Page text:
Players for the U.S. women’s national team will reportedly get the call they’ve been waiting for this week, as head coach Vlatko Andonovski names his roster for the 2023 World Cup. We’ve already discussed who we think might be on the plane to New Zealand, with most of the question marks surrounding players on the fringes of the final 23-person roster.
The team’s preferred starting XI is slightly more certain, though a number of injuries have cast doubt in key areas, most notably on the backline with captain Becky Sauerbrunn confirming her absence due to a foot injury. But if the U.S. had to play the World Cup final tomorrow, here’s how I think the team should line up.
Alyssa Naeher, GK
Naeher’s save percentage with the Chicago Red Stars this season has given many fans reason for pause, but given the backline she has in front of her, experience should still win the day. Casey Murphy hasn’t been immune to nerves on the international level, with communication sometimes suffering in consequence. Naeher has experience being vocal with her defense, which gives her the edge in a different training environment.
Naomi Girma, CB
Girma has consistently been one of the best American center-backs for club and country since her arrival to professional soccer in 2022. If she can play every game for the USWNT in the World Cup, they would be foolish not to start her.
Alana Cook, CB
Longtime USWNT captain Becky Sauerbrunn was originally one of my choices to start alongside Girma, as her experience and form still place her in the top tier of the USWNT defender pool. But Sauerbrunn’s absence, announced over the weekend due to injury, tips the scales. While her possible replacements come in with much less international experience, Alana Cook notched the most minutes of any U.S. player in 2022, which should make the transition into a major tournament easier.
Emily Fox, OB
Fox is almost an underrated asset for the U.S. as an outside back. She can comfortably stay on the flank as a wide outlet, she’s a solid 1v1 defender, and she has the ability to cut centrally in possession to give her team a variety of looks in the attack. She also has crucial positional versatility, which will likely land her at right back in order for her to be paired consistently with Crystal Dunn.
Crystal Dunn, OB
Dunn, a natural attacker who plays midfield for the Portland Thorns, shares many of Fox’s attributes while also bringing experience from past international success. Dunn recently completed her first full 90-minute performance for Portland in the NWSL after returning from the birth of her son last fall, and she should be ready to play key minutes for the U.S. at outside back in New Zealand.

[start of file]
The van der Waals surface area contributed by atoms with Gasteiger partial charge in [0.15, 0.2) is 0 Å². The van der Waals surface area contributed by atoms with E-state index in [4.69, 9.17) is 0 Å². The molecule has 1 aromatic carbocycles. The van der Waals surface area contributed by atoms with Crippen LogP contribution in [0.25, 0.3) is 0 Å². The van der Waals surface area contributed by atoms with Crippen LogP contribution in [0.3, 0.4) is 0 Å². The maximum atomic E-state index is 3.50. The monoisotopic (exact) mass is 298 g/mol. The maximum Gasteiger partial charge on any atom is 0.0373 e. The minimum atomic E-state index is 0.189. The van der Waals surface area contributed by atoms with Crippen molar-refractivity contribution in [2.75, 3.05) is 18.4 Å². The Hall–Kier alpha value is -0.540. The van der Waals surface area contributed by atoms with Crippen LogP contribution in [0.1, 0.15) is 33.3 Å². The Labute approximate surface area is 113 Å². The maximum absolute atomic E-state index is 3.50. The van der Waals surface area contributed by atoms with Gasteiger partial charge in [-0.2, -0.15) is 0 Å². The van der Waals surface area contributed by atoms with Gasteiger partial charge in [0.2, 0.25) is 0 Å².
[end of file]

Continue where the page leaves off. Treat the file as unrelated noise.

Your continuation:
Andi Sullivan, DM
Even with the return of Julie Ertz, Andi Sullivan should be the first choice starter for the U.S. in the defensive midfield. Ertz has played limited minutes for Angel City FC thus far, and while her profile as a player hasn’t changed, she’s still not completely up to full speed. Sullivan has been her usual excellent self for the Washington Spirit in 2023 and deserves the full backing of the coaching staff as the USWNT’s first choice.
Lindsey Horan, AM
Horan should be well-rested going into the World Cup, having ended her season with Olympique Lyon in early June. When Horan is at her most mobile, she’s a very effective box-to-box midfielder who can also provide necessary defensive coverage when the team is in defensive transition. International midfield battles tend to be more physical than in club play, and Horan’s experience in a number of roles firmly places her in the starting XI.
Ashley Sanchez, AM
Typically, the role of the veteran playmaker for the USWNT is filled capably by Rose Lavelle, but the 28-year-old hasn’t played a competitive game since picking up an injury in the middle of April. So far, Lavelle’s place on the World Cup roster doesn’t seem in jeopardy, but she might make more sense as a substitute than as a player relied upon for a full 90 minutes at this moment. So enters Ashley Sanchez, who is having a productive season thus far for the Washington Spirit as a creative midfielder.
Lynn Williams, LW
One of the more wide-open competitions for playing time in the U.S. system comes at left winger, with Mallory Swanson’s injury absence making way for a rotating cast at the position. Trinity Rodman is capable of filling the same role, as is Megan Rapinoe, but Williams’ form in the NWSL and her defensive commitment to Andonovski’s shape gives her the edge.
Alex Morgan, CF
Williams, Rodman, Ashley Hatch and Sophia Smith can all shift centrally when called upon, but no one is as capable with their back to goal as Morgan, who has perfected the hold-up center forward role for the U.S.. Morgan’s responsibilities aren’t always just as an out-and-out scorer; she also plays in the trenches, creating space for the wingers to enter. More than that, she is an important leader on a frontline that is relatively inexperienced in major tournaments.
Sophia Smith, RW
Like Girma, Smith is one of the easiest starting decisions for Andonovski to make. She’s built up USWNT experience in the last two years, she’s one of the best American attackers in the NWSL, and she will have a chance to make this World Cup her own in her first major tournament appearance.
Claire Watkins is a Staff Writer at Just Women’s Sports. Follow her on Twitter @ScoutRipley.